Does a company admit negligence when its spokesman apologizes for an accident on its property? The Georgia Court of Appeals recently considered such a case and held that such an apology is not, without additional evidence, enough to sustain a lawsuit against the company. The appeals court affirmed a trial judge’s decision to award summary judgment to the company.
Law v. BioLab, Inc.
In the early morning hours of May 25, 2004, a fire erupted at the BioLab chemical plant in Rockdale County. BioLab manufactures water treatment products for swimming pools and spas. According to the U.S. Environmental Protection Agency, the fire occurred in a building that housed “approximately 12.5 million pounds of pool chemicals and oxidizers.” Rockdale County officials ordered a mandatory evacuation for a 1.5-mile radius surrounding the BioLab site.
A resident of the area later claimed he was exposed to harmful gas released by the BioLab fire. He sued BioLab for negligence. In responding to BioLab’s motion for summary judgment, the plaintiff pointed to a statement made by a BioLab executive to a reporter. The executive said, “we want to apologize profusely for the disruption we’ve caused.” The plaintiff maintained this was an admission of liability. BioLab disagreed, and said the plaintiff had presented no evidence suggesting its negligence caused the fire.
Both the trial court and the Court of Appeals agreed BioLab was entitled to summary judgment. Presiding Judge John J. Ellington of the Court of Appeals noted in his opinion that while an out-of-court admission by a party may be admissible as evidence of negligence, the executive’s statement in this case was not such an admission. Rather, Judge Elligton described the statement as a “vague public relations apology” made by someone who had no way of knowing whether the company was at fault. Under Georgia law, a statement made by a company’s admission or agent is only admissible if it is related “to what the employee would know because of the employee’s job duties.”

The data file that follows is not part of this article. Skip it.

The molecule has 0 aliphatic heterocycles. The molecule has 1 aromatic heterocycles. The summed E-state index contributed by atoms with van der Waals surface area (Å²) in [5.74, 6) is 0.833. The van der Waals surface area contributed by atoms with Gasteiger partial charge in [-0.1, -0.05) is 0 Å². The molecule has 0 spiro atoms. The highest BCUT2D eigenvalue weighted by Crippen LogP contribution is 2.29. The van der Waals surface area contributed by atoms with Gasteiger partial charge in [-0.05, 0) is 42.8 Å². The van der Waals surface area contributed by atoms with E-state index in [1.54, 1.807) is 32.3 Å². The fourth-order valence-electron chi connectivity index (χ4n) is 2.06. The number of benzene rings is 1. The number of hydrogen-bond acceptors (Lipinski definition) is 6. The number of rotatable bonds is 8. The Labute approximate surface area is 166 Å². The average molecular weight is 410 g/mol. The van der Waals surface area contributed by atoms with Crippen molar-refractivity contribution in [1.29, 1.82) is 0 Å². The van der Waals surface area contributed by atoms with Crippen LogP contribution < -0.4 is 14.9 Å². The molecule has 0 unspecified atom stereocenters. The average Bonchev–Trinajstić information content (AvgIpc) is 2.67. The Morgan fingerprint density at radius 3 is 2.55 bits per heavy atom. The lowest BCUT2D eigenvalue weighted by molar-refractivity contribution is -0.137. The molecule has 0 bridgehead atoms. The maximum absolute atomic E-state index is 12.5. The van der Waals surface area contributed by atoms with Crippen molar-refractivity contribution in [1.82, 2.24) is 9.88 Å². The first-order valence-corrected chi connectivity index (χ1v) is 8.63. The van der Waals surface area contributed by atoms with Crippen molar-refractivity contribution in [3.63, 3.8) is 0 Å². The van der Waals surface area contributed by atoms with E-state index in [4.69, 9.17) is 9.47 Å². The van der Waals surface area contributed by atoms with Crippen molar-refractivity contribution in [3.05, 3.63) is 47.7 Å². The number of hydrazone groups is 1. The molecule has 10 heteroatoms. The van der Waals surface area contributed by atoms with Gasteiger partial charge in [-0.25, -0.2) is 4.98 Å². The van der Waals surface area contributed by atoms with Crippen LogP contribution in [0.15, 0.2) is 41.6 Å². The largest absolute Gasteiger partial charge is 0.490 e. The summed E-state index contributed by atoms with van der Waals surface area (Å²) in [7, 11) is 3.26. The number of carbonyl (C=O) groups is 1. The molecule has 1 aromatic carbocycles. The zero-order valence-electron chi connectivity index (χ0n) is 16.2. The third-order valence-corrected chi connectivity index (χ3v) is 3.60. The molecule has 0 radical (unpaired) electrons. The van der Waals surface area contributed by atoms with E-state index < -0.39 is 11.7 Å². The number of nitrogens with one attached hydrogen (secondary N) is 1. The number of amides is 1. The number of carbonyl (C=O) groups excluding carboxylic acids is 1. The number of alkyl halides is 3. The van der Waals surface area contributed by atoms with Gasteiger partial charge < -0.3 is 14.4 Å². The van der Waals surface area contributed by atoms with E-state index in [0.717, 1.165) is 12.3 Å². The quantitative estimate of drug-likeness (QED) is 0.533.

The plaintiff argued that negligence could be inferred from the spokesman’s statement under a legal doctrine known as “res ipsa loquitur.” This is Latin for “the thing speaks for itself,” and under Georgia law, it means, “(1) the injury ordinarily would not occur in the absence of negligence; (2) the injury was caused by an agent or instrument within the defendant’s exclusive control; and (3) the injury was not due to any voluntary action or contribution on plaintiff’s part.” The key is showing that negligence had to be the only possible cause of the plaintiff’s injuries.
The plaintiff could not show that here, Judge Ellington said, because there was no evidence establishing what caused the fire in the first place. The fire may have been the result of arson, act of God, or something other than negligence on the part of BioLab. Furthermore, while the plaintiff presented evidence he suffered from “minimal asthma” and related breathing issues, Judge Ellington noted these may have been caused by other factors–such as the plaintiff’s smoking–other than exposure to chemicals released by the fire.